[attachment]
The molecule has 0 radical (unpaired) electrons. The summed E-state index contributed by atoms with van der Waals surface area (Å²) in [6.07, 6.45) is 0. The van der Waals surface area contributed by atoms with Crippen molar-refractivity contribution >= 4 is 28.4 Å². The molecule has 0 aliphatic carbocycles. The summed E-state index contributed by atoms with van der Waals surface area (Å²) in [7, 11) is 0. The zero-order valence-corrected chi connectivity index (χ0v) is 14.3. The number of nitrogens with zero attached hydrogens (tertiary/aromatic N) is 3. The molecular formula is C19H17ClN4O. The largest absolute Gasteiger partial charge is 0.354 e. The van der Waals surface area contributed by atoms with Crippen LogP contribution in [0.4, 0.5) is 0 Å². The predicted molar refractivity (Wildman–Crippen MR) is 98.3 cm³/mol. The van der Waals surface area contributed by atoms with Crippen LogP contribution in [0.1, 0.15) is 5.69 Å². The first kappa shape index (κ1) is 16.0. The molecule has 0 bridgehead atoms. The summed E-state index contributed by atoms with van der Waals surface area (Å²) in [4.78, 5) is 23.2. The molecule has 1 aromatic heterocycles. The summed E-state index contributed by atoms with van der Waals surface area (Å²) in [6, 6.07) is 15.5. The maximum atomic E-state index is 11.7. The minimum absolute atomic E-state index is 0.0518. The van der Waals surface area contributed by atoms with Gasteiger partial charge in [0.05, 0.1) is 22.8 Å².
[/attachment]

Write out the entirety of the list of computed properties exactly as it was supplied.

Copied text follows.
The molecule has 0 radical (unpaired) electrons. The summed E-state index contributed by atoms with van der Waals surface area (Å²) in [6.07, 6.45) is 0. The van der Waals surface area contributed by atoms with Crippen molar-refractivity contribution >= 4 is 28.4 Å². The molecule has 0 aliphatic carbocycles. The summed E-state index contributed by atoms with van der Waals surface area (Å²) in [7, 11) is 0. The zero-order valence-corrected chi connectivity index (χ0v) is 14.3. The number of nitrogens with zero attached hydrogens (tertiary/aromatic N) is 3. The molecular formula is C19H17ClN4O. The largest absolute Gasteiger partial charge is 0.354 e. The van der Waals surface area contributed by atoms with Crippen LogP contribution in [0.4, 0.5) is 0 Å². The predicted molar refractivity (Wildman–Crippen MR) is 98.3 cm³/mol. The van der Waals surface area contributed by atoms with Crippen LogP contribution in [0.1, 0.15) is 5.69 Å². The first kappa shape index (κ1) is 16.0. The molecule has 0 bridgehead atoms. The summed E-state index contributed by atoms with van der Waals surface area (Å²) in [4.78, 5) is 23.2. The molecule has 1 aromatic heterocycles. The summed E-state index contributed by atoms with van der Waals surface area (Å²) in [6, 6.07) is 15.5. The maximum atomic E-state index is 11.7. The minimum absolute atomic E-state index is 0.0518. The van der Waals surface area contributed by atoms with Gasteiger partial charge in [0.05, 0.1) is 22.8 Å².